A qualified duplicate was defined as a defect found by both teams. Defects were not counted as qualified duplicates if they were resolved as duplicate in the database, but could not be related to another defect by either having the same number for the other defect, which was the duplicate documented in its resolution text, or by matching the two defects from their descriptions.

The twelve project databases in the defect tracking system were then examined until the total number of qualified duplicate defects for each project reached four. The number four was picked so that the method could produce the earliest possible unbiased estimate. This technique of sampling until a predetermined number of marked items are found is known as inverse sampling.

The total number of defects found by each team was monitored, as was the total number of qualified duplicate defects they found. Duplicate defects found by members of the same team were not counted as qualified duplicates (because we felt that this was analogous to two fishermen both landing the same fish) and did not contribute to the total count of four.

When the total count of qualified duplicate defects reached four, we tabulated the total number of defects found by each team and adjusted for any duplicates found within that team. Next, we applied the formula for the Adjusted Petersen Method to produce the prediction for the total number of system test defects (software, documentation, usability, and hardware) that were actually reported during the project's Directed Abuse Test. We then calculated the 95% confidence interval[7,8,9] for the estimate on the project, and the predicted total compared to the actual total number of system test defects logged during Directed Abuse Tests in the Agilent defect tracking database. The actual total also was checked to see if it fell within the project's 95% confidence interval, which was determined from the formula for the variance of the Adjusted Petersen estimator given earlier (since 95% confidence is ±1.96 standard deviation and standard deviation is the square root of the variance[8,9] ).

As you can imagine, this was quite tedious. Instead of wading through the defect tracking database, I used its report writer to create a file of the defects, identification numbers, submitters (testers), and one-line descriptions. Next, I used “sed” scripts to add the team identifiers (A or B) for the testers. Because I could not figure out a good way to automate the determination of four qualified duplicate defects, I did it by hand for all the projects examined. I then used an “awk” script to total the defects for the two test teams. The resulting numbers were then plugged into the Adjusted Peterson Method formulas via a small BASIC program.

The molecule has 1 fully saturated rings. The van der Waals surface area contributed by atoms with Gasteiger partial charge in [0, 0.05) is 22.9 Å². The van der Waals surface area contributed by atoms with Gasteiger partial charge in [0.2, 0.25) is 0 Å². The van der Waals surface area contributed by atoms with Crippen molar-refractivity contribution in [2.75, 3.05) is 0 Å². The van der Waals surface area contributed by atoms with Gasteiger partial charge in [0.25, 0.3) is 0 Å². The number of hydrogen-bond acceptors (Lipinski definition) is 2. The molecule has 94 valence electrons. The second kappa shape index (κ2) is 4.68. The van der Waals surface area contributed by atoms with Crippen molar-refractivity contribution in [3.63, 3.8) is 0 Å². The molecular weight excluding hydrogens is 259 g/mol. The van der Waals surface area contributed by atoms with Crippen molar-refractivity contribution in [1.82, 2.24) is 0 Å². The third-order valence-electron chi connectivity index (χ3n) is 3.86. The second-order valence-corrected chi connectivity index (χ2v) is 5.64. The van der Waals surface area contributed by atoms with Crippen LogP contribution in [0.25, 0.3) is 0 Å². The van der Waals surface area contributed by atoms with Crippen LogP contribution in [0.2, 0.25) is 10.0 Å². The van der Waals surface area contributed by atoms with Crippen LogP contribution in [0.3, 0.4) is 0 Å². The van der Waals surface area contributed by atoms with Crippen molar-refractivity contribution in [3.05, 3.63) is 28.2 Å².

Next, I tested the relative errors[10] (difference between actual and estimate) from the four projects that produced estimates for bias using a two-tailed t-test.[9] The variances from the estimates were examined to show the efficiency of the estimator. Finally, the Percent of Testing required for an Estimate (PTFE) was calculated to determine if the estimation method provided an early estimate of the total number of defects.


The estimation model was initially applied to software projects that had been previously tested, so the total number of actual defects was already known. Of the twelve projects analyzed, six did not produce the minimum of four qualified duplicate defects required and were discarded; no estimate was possible. Differences between the testing teams and their approaches to preventing duplicate finds and reporting are some of the possible problems with performing this type of analysis after the fact.

Table 1: Results of applyingadjusted Petersen method to Agilent projects
Actual # of Defects Estimated # of Defects Variance 95% Confidence
95% Bounds
Error (RE)
% of
Testing Required
for Estimate
6 382 80 596 32-128 No 0.79 10.70%
12 2,342 1,124 183,469 285-1,964 No 0.52 6.50%
1 825 2,890 1,270,750 780-5,099 Yes -2.5 32%
3 753 876 109,208 228-1,524 Yes -0.16 18.70%
9 220 141 2,100 51-230 Yes 0.36 25%
11 160 130 1,741 48-211 Yes 0.19 37.50%

Table 1 shows a summary of results from applying the Adjusted Petersen estimation method to the six software projects that did yield a minimum of four qualified duplicate defects. It shows that four of the projects for which an estimate was possible had an actual total number of defects (N) that fell within the 95% confidence interval of the estimate.

A two-tailed t-test was performed to check the estimation method for bias; the results were that the estimator was not statistically biased.

The variances for the estimates as shown in Table 1 provide an indication as to the efficiency of the estimator. To determine relative efficiency, another estimation method needs to be applied to these same projects, and the variances of its results compared to the variances obtained via the Adjusted Petersen Method.

But based on the experience of using this estimation model, just having the numbers that were provided by the model for the 95% confidence bounds would have been extremely important information for both the managers and the developers of these projects.

Mean percentage of testing required for an estimate (PTFE)The mean PTFE for making an estimate using four qualified defects as the minimum number for making an estimate possible can be calculated from Table 1 for those four projects that did not violate basic assumptions of the estimation method:

This shows that an estimate was made for those four projects, on average, after 28.3% of the testing was completed.


It is important to be aware of the assumptions that must hold true in order to validate a statistical technique for purposes of estimation. If any of the assumptions for an estimate are invalid, its results become highly suspect or invalid. For example, if I toss a coin, the estimate that it will land head up is 50%; some of the implicit assumptions in this estimate are that the coin has both head and tail (not one-sided), that the coin is not weighted, and so on. The following assumptions are given for Petersen estimates in the literature:[6,7]